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Emory Law News Center


PACT Act benefits Georgia veterans exposed to burn pits, toxins

Lisa Ashmore |

A 59-year-old Air Force officer—a nonsmoker with no family history of cancer—dies of esophageal cancer 17 years after he returns from Uzbekistan’s Karshi-Khanabad (K2) Air Base. After 9/11, the former Soviet base was used by the United States for missions into Afghanistan to fight the Taliban and al-Qaeda. Despite K2’s notorious burn pit and its Day-Glo “Skittles” ponds, the Veterans Administration denied the veteran’s claim for disability benefits in 2016.

In 2020, the veteran’s wife called Emory Law’s Volunteer Clinic for Veterans, which refiled the claim. It included letters from his physicians and scientific studies to support the connection between his cancer and burn pit exposure, but it was again denied.

This summer, after The PACT Act* became law on Aug. 10, 2022, the clinic resubmitted the claim. Senior Staff Attorney Carlissa Carson 08L expects a different outcome—this time she believes the veteran’s wife will receive spousal benefits based on her husband’s illness and premature death. The VA has described the PACT Act as perhaps the largest health care and benefit expansion in its history.

“We are so happy the Act was finally signed into law,” Carson said. “It gives servicemembers presumptive service-connection for a long list of conditions such as brain cancer, GI tract cancer, COPD, and other life-threatening illnesses.” Servicemembers now don’t have to prove those conditions were caused by burn pit exposure—the law presumes any condition on the list is connected to toxic exposure, which creates easier access to VA disability benefits.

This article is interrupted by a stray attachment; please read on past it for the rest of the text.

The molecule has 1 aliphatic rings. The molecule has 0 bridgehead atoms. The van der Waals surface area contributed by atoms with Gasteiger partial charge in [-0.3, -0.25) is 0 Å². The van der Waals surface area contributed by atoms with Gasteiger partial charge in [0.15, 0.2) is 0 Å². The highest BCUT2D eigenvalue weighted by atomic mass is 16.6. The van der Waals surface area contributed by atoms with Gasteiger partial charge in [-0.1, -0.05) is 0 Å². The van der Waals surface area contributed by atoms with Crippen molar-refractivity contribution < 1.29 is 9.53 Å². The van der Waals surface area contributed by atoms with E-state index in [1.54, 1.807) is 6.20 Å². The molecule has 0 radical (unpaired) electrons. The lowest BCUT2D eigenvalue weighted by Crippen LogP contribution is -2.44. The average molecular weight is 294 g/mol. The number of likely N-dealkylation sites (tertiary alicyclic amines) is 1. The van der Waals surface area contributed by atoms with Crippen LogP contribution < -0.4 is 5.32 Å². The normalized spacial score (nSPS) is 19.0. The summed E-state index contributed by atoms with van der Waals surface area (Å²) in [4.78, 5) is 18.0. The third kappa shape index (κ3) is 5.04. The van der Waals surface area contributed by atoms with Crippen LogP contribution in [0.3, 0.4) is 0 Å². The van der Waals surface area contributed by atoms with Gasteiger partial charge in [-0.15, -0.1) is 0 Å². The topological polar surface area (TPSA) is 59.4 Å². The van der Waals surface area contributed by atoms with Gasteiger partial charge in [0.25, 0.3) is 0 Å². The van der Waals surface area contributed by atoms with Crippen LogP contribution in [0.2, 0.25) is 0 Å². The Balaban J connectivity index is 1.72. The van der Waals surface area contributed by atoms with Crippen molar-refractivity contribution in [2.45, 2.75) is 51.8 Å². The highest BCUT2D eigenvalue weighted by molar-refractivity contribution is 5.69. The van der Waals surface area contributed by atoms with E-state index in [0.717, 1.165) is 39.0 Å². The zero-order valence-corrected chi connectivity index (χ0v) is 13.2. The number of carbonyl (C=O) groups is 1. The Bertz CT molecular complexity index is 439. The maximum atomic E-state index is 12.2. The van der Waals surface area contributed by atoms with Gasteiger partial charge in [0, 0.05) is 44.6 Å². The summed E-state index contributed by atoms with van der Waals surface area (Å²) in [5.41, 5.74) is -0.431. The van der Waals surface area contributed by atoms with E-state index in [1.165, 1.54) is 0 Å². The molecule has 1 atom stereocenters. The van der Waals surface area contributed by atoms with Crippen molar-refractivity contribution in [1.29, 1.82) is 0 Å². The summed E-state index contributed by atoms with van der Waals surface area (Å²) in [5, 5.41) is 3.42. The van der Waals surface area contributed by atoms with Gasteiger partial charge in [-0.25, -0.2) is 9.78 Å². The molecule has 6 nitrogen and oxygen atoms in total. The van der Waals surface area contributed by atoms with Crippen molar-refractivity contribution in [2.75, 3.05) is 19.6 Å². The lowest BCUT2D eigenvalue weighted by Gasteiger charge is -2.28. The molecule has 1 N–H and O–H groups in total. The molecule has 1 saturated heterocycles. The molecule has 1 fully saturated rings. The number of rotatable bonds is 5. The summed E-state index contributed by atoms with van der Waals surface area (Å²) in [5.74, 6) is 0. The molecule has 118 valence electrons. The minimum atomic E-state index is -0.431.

Georgia ranks No. 9 in the country in veteran population; more than 700,000 veterans live here, and Fort Benning in Columbus is the fifth largest military base in the world. Carson says more than three million US servicemembers were exposed to toxic burn pits while deployed to countries including Uzbekistan and Afghanistan. 

“A growing number of them have developed severe health consequences,” she said. “The VA should expect tens of thousands of new claims.”

Before the PACT Act passed, the VA denied about 70 percent of disability claims based on burn pit exposure, Carson said. Since its passage, the VA has added more than 20 burn pit and toxic exposure presumptive conditions, which also expands benefits for Gulf War era and post-9/11 veterans.

“The PACT Act also opens the door for more claims by Vietnam War veterans,” she said. “If you served in the Vietnam War and you have high blood pressure or MGUS, the VA now presumes those conditions were caused by your Agent Orange exposure.” Also, specific events are now recognized to carry health liabilities. “If you helped with the cleanup of Enewetak Atoll or cleanup of the Air Force B-52 bomber carrying nuclear weapons off the coast of Palomares, Spain, the VA now presumes you were exposed to radiation,” Carson added.

The clinic was founded in 2013 and currently more than 50 law students and over 10 volunteer attorneys and paralegals are at work on claims and legal help. Since Carson joined in January 2020, the clinic has secured more than $4 million in backdated and future VA disability benefits and has assisted more than 100 veterans and/or their families. Volunteers work with low-income veterans on issues that include disability claims, discharge upgrades, and estate planning.

“The work we’re doing has a direct positive benefit on veteran’s lives,” Carson said. She is a lieutenant colonel in the US Air Force (Air National Guard) and previously served in the US Army Reserve.

*The Sergeant First Class Heath Robinson Honoring our Promise to Address Comprehensive Toxics Act

Read more about the PACT Act and disability. 

Read Carson’s recently published article on burn pits in the Louisiana Law Review.

Learn about Emory Law’s Volunteer Clinic for Veterans (video)

Support the clinic.